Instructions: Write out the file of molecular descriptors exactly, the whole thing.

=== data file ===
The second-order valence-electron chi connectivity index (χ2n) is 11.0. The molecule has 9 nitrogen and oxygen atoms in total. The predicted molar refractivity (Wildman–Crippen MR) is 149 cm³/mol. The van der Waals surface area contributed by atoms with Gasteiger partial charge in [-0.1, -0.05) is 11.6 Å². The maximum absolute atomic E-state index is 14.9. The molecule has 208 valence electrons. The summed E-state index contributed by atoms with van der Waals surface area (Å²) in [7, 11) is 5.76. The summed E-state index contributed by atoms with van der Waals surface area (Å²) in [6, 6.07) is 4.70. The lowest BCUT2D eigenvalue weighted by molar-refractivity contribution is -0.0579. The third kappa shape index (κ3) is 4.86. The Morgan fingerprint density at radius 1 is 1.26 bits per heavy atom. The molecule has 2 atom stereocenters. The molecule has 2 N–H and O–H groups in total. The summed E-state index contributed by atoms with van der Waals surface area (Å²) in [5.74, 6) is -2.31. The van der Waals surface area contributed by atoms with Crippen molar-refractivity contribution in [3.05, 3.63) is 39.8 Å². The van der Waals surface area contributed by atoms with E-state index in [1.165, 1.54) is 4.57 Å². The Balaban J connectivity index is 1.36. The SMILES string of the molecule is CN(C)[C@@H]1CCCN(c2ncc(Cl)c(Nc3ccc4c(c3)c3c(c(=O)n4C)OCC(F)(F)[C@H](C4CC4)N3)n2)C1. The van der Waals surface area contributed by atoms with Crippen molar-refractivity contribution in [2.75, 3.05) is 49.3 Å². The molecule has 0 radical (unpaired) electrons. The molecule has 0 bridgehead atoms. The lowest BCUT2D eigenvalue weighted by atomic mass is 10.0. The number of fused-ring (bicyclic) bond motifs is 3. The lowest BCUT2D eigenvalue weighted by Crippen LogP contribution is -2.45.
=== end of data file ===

The second-order valence-electron chi connectivity index (χ2n) is 11.0. The molecule has 9 nitrogen and oxygen atoms in total. The predicted molar refractivity (Wildman–Crippen MR) is 149 cm³/mol. The van der Waals surface area contributed by atoms with Gasteiger partial charge in [-0.1, -0.05) is 11.6 Å². The maximum absolute atomic E-state index is 14.9. The molecule has 208 valence electrons. The summed E-state index contributed by atoms with van der Waals surface area (Å²) in [7, 11) is 5.76. The summed E-state index contributed by atoms with van der Waals surface area (Å²) in [6, 6.07) is 4.70. The lowest BCUT2D eigenvalue weighted by molar-refractivity contribution is -0.0579. The third kappa shape index (κ3) is 4.86. The Morgan fingerprint density at radius 1 is 1.26 bits per heavy atom. The molecule has 2 atom stereocenters. The molecule has 2 N–H and O–H groups in total. The summed E-state index contributed by atoms with van der Waals surface area (Å²) in [5.74, 6) is -2.31. The van der Waals surface area contributed by atoms with Crippen molar-refractivity contribution in [3.05, 3.63) is 39.8 Å². The van der Waals surface area contributed by atoms with E-state index in [1.165, 1.54) is 4.57 Å². The Balaban J connectivity index is 1.36. The SMILES string of the molecule is CN(C)[C@@H]1CCCN(c2ncc(Cl)c(Nc3ccc4c(c3)c3c(c(=O)n4C)OCC(F)(F)[C@H](C4CC4)N3)n2)C1. The van der Waals surface area contributed by atoms with Crippen molar-refractivity contribution in [2.75, 3.05) is 49.3 Å². The molecule has 0 radical (unpaired) electrons. The molecule has 0 bridgehead atoms. The lowest BCUT2D eigenvalue weighted by atomic mass is 10.0. The number of fused-ring (bicyclic) bond motifs is 3. The lowest BCUT2D eigenvalue weighted by Crippen LogP contribution is -2.45.